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Michigan chefs demo super fresh plant-based dishes

Forward Food summit at U of Michigan features latest evolutions for the meatless menu of the future, including fresh ideas for ingredients like prickly pear.

A program from The Humane Society of the United States (HSUS), Forward Food events take place at various institutions around the country, focusing on plant-based nutrition and ways to make it profitable—and delicious. The Forward Food event this month at the University of Michigan in Ann Arbor brought some new plant life into the North Quad dining venue and was attended by about 100 students.

Cooking demonstrations of avocado toast by Chefs John Merucci (chef de cuisine) and vegan chocolate-coconut cream pie by Jordan Zechman (pastry chef) from the University of Michigan were the highlights of the event, bringing the plant-based ideas to life on the plate.

Nopales (aka prickly pear) tacos (pictured above) were served—using canned nopales, minus the needles—a cool use of an item that’s “pretty tasty with some interesting health benefits (Vitamins A, C and K, plus antioxidants),” Merucci says. “We’re using nopales more often and getting a lot of good feedback.”

Merucci says the event is a good way to keep a plant-based conversation going with students and also to keep his team’s plant-based culinary game strong, since “we’re doing more and more vegetarian and vegan cooking across campus,” he says.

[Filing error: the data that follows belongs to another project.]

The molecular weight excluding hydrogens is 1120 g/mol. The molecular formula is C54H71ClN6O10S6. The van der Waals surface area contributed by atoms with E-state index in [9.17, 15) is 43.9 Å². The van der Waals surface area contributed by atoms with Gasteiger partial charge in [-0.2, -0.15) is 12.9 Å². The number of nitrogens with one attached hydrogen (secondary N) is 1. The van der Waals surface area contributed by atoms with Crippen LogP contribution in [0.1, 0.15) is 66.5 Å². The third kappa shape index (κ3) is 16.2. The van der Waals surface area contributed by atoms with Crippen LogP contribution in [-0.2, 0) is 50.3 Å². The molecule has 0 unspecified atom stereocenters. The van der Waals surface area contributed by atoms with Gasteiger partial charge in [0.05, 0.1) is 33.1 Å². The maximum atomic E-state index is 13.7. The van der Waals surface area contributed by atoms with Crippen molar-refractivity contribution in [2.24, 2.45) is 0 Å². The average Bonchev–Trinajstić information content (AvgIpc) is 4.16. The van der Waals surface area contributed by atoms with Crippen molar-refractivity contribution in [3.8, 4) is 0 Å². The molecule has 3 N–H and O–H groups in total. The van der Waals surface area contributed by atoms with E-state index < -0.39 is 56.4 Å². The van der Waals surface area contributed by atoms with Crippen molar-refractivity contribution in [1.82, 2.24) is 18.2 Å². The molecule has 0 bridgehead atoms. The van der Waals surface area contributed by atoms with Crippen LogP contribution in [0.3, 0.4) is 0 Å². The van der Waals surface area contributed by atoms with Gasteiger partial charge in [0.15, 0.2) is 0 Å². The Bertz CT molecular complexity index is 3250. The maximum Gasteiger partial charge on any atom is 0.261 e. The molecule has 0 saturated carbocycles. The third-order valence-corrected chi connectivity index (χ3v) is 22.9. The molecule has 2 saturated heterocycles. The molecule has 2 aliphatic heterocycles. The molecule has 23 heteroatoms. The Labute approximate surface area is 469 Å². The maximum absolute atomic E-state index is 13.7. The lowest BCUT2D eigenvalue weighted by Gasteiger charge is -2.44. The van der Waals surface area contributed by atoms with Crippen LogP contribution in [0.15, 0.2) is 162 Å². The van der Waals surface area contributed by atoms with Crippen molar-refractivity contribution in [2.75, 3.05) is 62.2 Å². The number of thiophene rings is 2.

chef_demo_for_Forward_Food.png“We have strictly vegan service points at a couple of locations and we mandate at least one vegan item every day at some of the smaller units,” Merucci (left) says. “Plant-based food is less costly than [animal] protein, so it’s helping across the board.”

Relationships between the dining team and local farmers have blossomed, too, with more vegetables meaning more opportunities to do business. According to Keith Soster, director of sustainability and student engagement, the “local spend” by the foodservice program is now at 17.7%.

And while Michigan isn’t an agricultural school, about 5 years ago, two acres of a university-owned botanical garden was converted into a student farm with hoop houses.

When it comes to putting those veggies to use, Merucci has found himself drawn to several culinary regions when it comes to creating a successful plant-based menu item: South America, Spain, North Africa and the Mediterranean.

“Although, sometimes we’re taking classic recipes that would use meat and reworking that with seitan or tofu,” he says.

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